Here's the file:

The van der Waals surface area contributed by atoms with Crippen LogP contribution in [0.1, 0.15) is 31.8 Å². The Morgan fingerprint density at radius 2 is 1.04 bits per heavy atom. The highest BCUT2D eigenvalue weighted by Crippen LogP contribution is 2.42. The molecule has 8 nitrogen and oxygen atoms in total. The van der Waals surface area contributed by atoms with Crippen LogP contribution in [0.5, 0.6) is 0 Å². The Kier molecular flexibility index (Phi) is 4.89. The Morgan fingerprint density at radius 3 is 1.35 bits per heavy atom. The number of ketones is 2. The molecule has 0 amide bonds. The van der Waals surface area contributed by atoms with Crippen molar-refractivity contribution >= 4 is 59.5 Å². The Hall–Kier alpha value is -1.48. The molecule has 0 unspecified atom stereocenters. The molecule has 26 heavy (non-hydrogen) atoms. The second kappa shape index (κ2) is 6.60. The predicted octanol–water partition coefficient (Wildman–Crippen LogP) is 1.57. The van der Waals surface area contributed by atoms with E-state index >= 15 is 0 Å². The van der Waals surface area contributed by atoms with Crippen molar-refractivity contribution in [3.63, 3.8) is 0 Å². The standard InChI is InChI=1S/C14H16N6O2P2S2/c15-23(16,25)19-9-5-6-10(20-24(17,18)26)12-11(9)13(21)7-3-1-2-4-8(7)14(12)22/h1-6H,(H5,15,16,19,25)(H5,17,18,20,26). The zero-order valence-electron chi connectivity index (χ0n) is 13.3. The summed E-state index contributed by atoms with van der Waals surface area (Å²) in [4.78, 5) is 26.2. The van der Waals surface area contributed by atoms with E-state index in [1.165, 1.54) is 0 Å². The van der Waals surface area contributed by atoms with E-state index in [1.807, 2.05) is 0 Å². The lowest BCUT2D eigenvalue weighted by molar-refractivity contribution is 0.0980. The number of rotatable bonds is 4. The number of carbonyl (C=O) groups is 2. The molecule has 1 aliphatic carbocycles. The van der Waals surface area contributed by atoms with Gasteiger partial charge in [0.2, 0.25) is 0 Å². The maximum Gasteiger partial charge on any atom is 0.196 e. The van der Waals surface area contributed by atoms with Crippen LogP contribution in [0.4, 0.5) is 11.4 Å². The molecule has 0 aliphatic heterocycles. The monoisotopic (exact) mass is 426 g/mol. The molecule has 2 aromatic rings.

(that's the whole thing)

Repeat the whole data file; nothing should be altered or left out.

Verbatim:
The van der Waals surface area contributed by atoms with Crippen LogP contribution in [0.1, 0.15) is 31.8 Å². The Morgan fingerprint density at radius 2 is 1.04 bits per heavy atom. The highest BCUT2D eigenvalue weighted by Crippen LogP contribution is 2.42. The molecule has 8 nitrogen and oxygen atoms in total. The van der Waals surface area contributed by atoms with Crippen LogP contribution in [0.5, 0.6) is 0 Å². The Kier molecular flexibility index (Phi) is 4.89. The Morgan fingerprint density at radius 3 is 1.35 bits per heavy atom. The number of ketones is 2. The molecule has 0 amide bonds. The van der Waals surface area contributed by atoms with Crippen molar-refractivity contribution >= 4 is 59.5 Å². The Hall–Kier alpha value is -1.48. The molecule has 0 unspecified atom stereocenters. The molecule has 26 heavy (non-hydrogen) atoms. The second kappa shape index (κ2) is 6.60. The predicted octanol–water partition coefficient (Wildman–Crippen LogP) is 1.57. The van der Waals surface area contributed by atoms with E-state index >= 15 is 0 Å². The van der Waals surface area contributed by atoms with Crippen molar-refractivity contribution in [3.63, 3.8) is 0 Å². The standard InChI is InChI=1S/C14H16N6O2P2S2/c15-23(16,25)19-9-5-6-10(20-24(17,18)26)12-11(9)13(21)7-3-1-2-4-8(7)14(12)22/h1-6H,(H5,15,16,19,25)(H5,17,18,20,26). The zero-order valence-electron chi connectivity index (χ0n) is 13.3. The summed E-state index contributed by atoms with van der Waals surface area (Å²) in [4.78, 5) is 26.2. The van der Waals surface area contributed by atoms with E-state index in [1.165, 1.54) is 0 Å². The van der Waals surface area contributed by atoms with E-state index in [1.807, 2.05) is 0 Å². The lowest BCUT2D eigenvalue weighted by molar-refractivity contribution is 0.0980. The number of rotatable bonds is 4. The number of carbonyl (C=O) groups is 2. The molecule has 1 aliphatic carbocycles. The van der Waals surface area contributed by atoms with Gasteiger partial charge in [0.2, 0.25) is 0 Å². The maximum Gasteiger partial charge on any atom is 0.196 e. The van der Waals surface area contributed by atoms with Crippen LogP contribution in [0.4, 0.5) is 11.4 Å². The molecule has 0 aliphatic heterocycles. The monoisotopic (exact) mass is 426 g/mol. The molecule has 2 aromatic rings.